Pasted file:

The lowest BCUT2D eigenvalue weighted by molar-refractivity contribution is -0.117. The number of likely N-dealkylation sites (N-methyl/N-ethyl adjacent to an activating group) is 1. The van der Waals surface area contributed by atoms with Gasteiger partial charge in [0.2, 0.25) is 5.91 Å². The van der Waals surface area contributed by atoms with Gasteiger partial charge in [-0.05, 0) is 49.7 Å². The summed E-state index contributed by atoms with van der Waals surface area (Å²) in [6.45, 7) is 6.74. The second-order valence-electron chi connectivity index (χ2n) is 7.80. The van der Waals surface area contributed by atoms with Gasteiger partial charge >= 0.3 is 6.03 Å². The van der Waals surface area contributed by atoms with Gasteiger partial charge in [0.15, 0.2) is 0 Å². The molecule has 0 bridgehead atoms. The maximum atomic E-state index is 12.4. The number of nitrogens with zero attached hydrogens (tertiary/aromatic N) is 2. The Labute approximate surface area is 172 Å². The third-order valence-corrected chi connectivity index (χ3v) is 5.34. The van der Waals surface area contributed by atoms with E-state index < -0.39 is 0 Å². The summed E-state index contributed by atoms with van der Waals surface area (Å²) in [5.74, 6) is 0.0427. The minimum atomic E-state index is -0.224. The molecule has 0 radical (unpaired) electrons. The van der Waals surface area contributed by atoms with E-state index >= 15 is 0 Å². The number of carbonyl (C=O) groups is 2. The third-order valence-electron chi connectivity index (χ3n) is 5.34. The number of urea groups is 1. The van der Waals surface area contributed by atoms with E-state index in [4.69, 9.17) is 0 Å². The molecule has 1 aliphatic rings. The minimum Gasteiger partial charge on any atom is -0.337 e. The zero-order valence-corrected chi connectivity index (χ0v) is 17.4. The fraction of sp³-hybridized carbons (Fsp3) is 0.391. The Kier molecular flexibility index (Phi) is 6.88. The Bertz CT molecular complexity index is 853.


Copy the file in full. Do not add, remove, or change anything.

The lowest BCUT2D eigenvalue weighted by molar-refractivity contribution is -0.117. The number of likely N-dealkylation sites (N-methyl/N-ethyl adjacent to an activating group) is 1. The van der Waals surface area contributed by atoms with Gasteiger partial charge in [0.2, 0.25) is 5.91 Å². The van der Waals surface area contributed by atoms with Gasteiger partial charge in [-0.05, 0) is 49.7 Å². The summed E-state index contributed by atoms with van der Waals surface area (Å²) in [6.45, 7) is 6.74. The second-order valence-electron chi connectivity index (χ2n) is 7.80. The van der Waals surface area contributed by atoms with Gasteiger partial charge >= 0.3 is 6.03 Å². The van der Waals surface area contributed by atoms with Gasteiger partial charge in [0.15, 0.2) is 0 Å². The molecule has 0 bridgehead atoms. The maximum atomic E-state index is 12.4. The number of nitrogens with zero attached hydrogens (tertiary/aromatic N) is 2. The Labute approximate surface area is 172 Å². The third-order valence-corrected chi connectivity index (χ3v) is 5.34. The van der Waals surface area contributed by atoms with E-state index < -0.39 is 0 Å². The summed E-state index contributed by atoms with van der Waals surface area (Å²) in [5.74, 6) is 0.0427. The minimum atomic E-state index is -0.224. The molecule has 0 radical (unpaired) electrons. The van der Waals surface area contributed by atoms with E-state index >= 15 is 0 Å². The number of carbonyl (C=O) groups is 2. The third-order valence-electron chi connectivity index (χ3n) is 5.34. The number of urea groups is 1. The van der Waals surface area contributed by atoms with E-state index in [4.69, 9.17) is 0 Å². The molecule has 1 aliphatic rings. The minimum Gasteiger partial charge on any atom is -0.337 e. The zero-order valence-corrected chi connectivity index (χ0v) is 17.4. The fraction of sp³-hybridized carbons (Fsp3) is 0.391. The Kier molecular flexibility index (Phi) is 6.88. The Bertz CT molecular complexity index is 853.